Sorority Life: A Backbone for Success

Rhiannon Moccio,19 and Heather Janssen,19 are both in the sorority Sigma Kappa.

When looking at the young women in sororities as a whole, they are a group of individuals that share a common interest of not only succeeding in college but also making the best of the entire experience. In 1851, the Adelphean Society marked the establishment of the first collegiate sorority, later becoming Alpha Delta Pi. Since then, there have been many sororities created. At the University of Nevada, Reno (UNR) there are ten sororities women can pledge into. As Sandy Rodriquez, the student director of the Associated Students of the University of Nevada (ASUN) says, “Each chapter has unique, specific missions and value systems but ultimately the goal for all is to create better woman.” All sororities focus on teaching women leadership skills and pushing academic success.
The first goal of the sororities is to achieve academic excellence. Academics are of major importance to the foundation of a sorority. All require a substantial GPA to join and to maintain enrollment. For example, Pi Beta Phi has a minimum of a 2.75 GPA to be involved in the chapter at UNR. Each sorority is always striving to have the highest GPA on campus within the local PanHellenic community, which is the umbrella for sororities nationally not including the multicultural sororities who are under the Multicultural Greek Council.
There is a lot of academic support when a woman decides to join a sorority. If an individual drops below the house minimum GPA, she is not automatically kicked out. She goes on “academic probation” during which she must show she is trying to improve her grades. This includes adding on tutoring and study hours. The extra hours put into academics must be recorded and turned in to her house. If a girl falls below a sororities required GPA and does not show improvement, this can be ground for expulsion.
People that join clubs or organizations on campus, including sororities have a higher chance that they will graduate from college. Looking at the statistics on the University of Nevada, Reno website, “people in organizations and clubs are 60 percent more likely to graduate compared to people unaffiliated with the university in someway.”
A sorority is a “home away from home” for many women. As Kiera Newman, a 21-year-old Pi Beta Phi describes it, “We work hard, keep our grades up, and have a sense of family away from home. It’s a support system, a group of girls who are working for a cause that is important.” The cause Newman talks about is not only empowering young women, giving them a network for life, and improving life skills but also improving the community through hands on work.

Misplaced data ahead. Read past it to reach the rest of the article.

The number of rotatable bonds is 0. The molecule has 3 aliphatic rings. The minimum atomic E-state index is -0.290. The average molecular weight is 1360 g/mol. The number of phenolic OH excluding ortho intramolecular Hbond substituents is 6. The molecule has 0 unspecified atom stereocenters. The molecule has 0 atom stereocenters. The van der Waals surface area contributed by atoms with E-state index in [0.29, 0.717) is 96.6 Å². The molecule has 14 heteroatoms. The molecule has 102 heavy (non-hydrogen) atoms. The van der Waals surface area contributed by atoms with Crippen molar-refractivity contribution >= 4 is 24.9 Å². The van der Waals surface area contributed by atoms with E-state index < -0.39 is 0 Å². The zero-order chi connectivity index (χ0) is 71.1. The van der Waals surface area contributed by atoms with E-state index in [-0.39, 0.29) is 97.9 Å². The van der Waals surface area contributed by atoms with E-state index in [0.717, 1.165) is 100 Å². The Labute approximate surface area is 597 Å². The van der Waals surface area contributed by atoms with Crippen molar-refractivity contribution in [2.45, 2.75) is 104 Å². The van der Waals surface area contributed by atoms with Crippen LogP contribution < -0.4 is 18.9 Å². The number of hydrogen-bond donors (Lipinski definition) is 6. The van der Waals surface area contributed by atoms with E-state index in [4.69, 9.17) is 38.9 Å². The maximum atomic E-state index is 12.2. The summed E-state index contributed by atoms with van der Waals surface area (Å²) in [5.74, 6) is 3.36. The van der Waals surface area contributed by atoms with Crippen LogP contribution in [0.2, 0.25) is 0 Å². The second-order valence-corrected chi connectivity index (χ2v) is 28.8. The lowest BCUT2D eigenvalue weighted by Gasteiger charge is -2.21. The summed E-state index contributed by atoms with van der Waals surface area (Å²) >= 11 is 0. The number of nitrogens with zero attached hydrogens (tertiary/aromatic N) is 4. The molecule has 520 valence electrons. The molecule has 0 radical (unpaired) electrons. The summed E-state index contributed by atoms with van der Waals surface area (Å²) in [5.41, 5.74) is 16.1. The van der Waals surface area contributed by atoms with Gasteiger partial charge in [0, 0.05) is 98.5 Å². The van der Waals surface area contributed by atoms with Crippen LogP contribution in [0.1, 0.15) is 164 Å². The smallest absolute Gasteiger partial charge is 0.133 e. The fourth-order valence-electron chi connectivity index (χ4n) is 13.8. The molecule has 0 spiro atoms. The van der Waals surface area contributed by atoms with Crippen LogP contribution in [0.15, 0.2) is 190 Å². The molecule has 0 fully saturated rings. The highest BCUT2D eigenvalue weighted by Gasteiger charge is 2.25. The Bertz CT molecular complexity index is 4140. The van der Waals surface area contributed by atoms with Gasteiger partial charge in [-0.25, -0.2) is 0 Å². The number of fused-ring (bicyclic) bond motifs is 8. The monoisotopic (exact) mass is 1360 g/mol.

All the houses have either a hands on community service effort or at least raise money for an organization that helps improve the local community. Pi Beta Phi puts their emphasis on literacy for their community service initiative. The program they are involved in is called “First Book”, a non-profit organization, and the women of Pi Phi read to children in the community, mainly third graders in low-income families.
The bonds women make in sororities with other women that have similar interests are very powerful. The support system created by these sororities is something everyone should have in college. Yasi Saderi, a member of Tri Delta discusses the relationships she has made in the Greek community, “The girls I have met have impacted my life so much, and we have gone through so many high and low points together. They become your family in college. You fight like sisters and you make up like them too.” These women learn how to build meaningful, healthy relationships through the Greek system.
Networking is another major part of sororities. When an individual becomes part of a sorority, she opens herself up to many different opportunities. A woman in any sorority can run for office in the Greek community or become director of public relations, judicial affairs, or philanthropy. When a woman needs an internship, her sorority can offer her many. When she graduates she will have met many people and created many new networks that will help her for the rest of her life.
Sororities not only give young women networks that can help them navigate through life effectively but a backbone for success. It gives them support and a standard for academics, relationships, and community.

The PanHellenic Director of Judicial Affairs

Grace Geldmacher, the 20-year-old director of judicial affairs for PanHellenic checks her phone in Starbucks.

Grace Geldmacher is the 20-year-old Delta Gamma who directs the judicial affairs of Greek Life at the University of Nevada, Reno (UNR). Her major is political science with a minor in sociology. The position of director has been open two years in the Greek community and this is Geldmacher’s first month working in judicial affairs. She states, “ My goal is to focus on a PanHellenic bond and I am striving to bring the Greek community together.” She is the mediator between the sororities and the universities judicial system. She wants to solve problems for the girls in PanHellenic and to keep trouble in the houses at a minimum. She loves Greek life and if she could work for Delta Gamma and PanHellenic as a career, that is exactly what she would do.

“Greek Life.” University of Nevada,Reno. N.p., 2012. Web. 23 Feb 2012. .

“Sorority Life.” National PanHellenic. Indianpolis, 2012. Web. 23 Feb 2012. <http://www.thesororitylife.com/The-Real-Deal/index.asp&xgt;.

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Posted on February 23, 2012, in Uncategorized. Bookmark the permalink. Leave a comment.

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